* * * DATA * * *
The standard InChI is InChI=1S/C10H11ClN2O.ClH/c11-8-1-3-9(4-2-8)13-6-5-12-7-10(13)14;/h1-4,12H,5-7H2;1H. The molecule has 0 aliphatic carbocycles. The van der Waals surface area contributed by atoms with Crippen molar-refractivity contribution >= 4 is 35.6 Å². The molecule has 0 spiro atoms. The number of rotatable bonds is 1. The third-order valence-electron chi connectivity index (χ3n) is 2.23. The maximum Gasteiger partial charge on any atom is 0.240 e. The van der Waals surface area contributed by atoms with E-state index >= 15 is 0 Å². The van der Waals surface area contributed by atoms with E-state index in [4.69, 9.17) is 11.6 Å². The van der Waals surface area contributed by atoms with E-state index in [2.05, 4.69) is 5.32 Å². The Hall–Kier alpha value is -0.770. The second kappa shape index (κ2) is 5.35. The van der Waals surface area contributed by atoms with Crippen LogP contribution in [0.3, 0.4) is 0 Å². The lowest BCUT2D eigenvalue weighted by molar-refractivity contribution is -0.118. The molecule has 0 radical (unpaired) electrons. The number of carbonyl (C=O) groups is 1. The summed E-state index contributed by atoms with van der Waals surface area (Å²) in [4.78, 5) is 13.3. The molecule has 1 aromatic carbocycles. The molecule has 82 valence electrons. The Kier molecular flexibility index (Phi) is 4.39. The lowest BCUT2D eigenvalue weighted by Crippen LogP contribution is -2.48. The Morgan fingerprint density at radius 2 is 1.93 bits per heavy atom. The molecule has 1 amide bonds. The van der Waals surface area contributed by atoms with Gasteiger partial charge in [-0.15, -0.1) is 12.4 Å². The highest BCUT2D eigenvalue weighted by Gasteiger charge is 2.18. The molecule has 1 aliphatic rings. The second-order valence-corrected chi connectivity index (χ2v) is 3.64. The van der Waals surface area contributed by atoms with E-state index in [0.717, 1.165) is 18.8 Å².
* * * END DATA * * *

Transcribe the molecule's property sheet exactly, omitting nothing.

The standard InChI is InChI=1S/C10H11ClN2O.ClH/c11-8-1-3-9(4-2-8)13-6-5-12-7-10(13)14;/h1-4,12H,5-7H2;1H. The molecule has 0 aliphatic carbocycles. The van der Waals surface area contributed by atoms with Crippen molar-refractivity contribution >= 4 is 35.6 Å². The molecule has 0 spiro atoms. The number of rotatable bonds is 1. The third-order valence-electron chi connectivity index (χ3n) is 2.23. The maximum Gasteiger partial charge on any atom is 0.240 e. The van der Waals surface area contributed by atoms with E-state index >= 15 is 0 Å². The van der Waals surface area contributed by atoms with E-state index in [4.69, 9.17) is 11.6 Å². The van der Waals surface area contributed by atoms with E-state index in [2.05, 4.69) is 5.32 Å². The Hall–Kier alpha value is -0.770. The second kappa shape index (κ2) is 5.35. The van der Waals surface area contributed by atoms with Crippen LogP contribution in [0.3, 0.4) is 0 Å². The lowest BCUT2D eigenvalue weighted by molar-refractivity contribution is -0.118. The molecule has 0 radical (unpaired) electrons. The number of carbonyl (C=O) groups is 1. The summed E-state index contributed by atoms with van der Waals surface area (Å²) in [4.78, 5) is 13.3. The molecule has 1 aromatic carbocycles. The molecule has 82 valence electrons. The Kier molecular flexibility index (Phi) is 4.39. The lowest BCUT2D eigenvalue weighted by Crippen LogP contribution is -2.48. The Morgan fingerprint density at radius 2 is 1.93 bits per heavy atom. The molecule has 1 amide bonds. The van der Waals surface area contributed by atoms with Gasteiger partial charge in [-0.15, -0.1) is 12.4 Å². The highest BCUT2D eigenvalue weighted by Gasteiger charge is 2.18. The molecule has 1 aliphatic rings. The second-order valence-corrected chi connectivity index (χ2v) is 3.64. The van der Waals surface area contributed by atoms with E-state index in [0.717, 1.165) is 18.8 Å².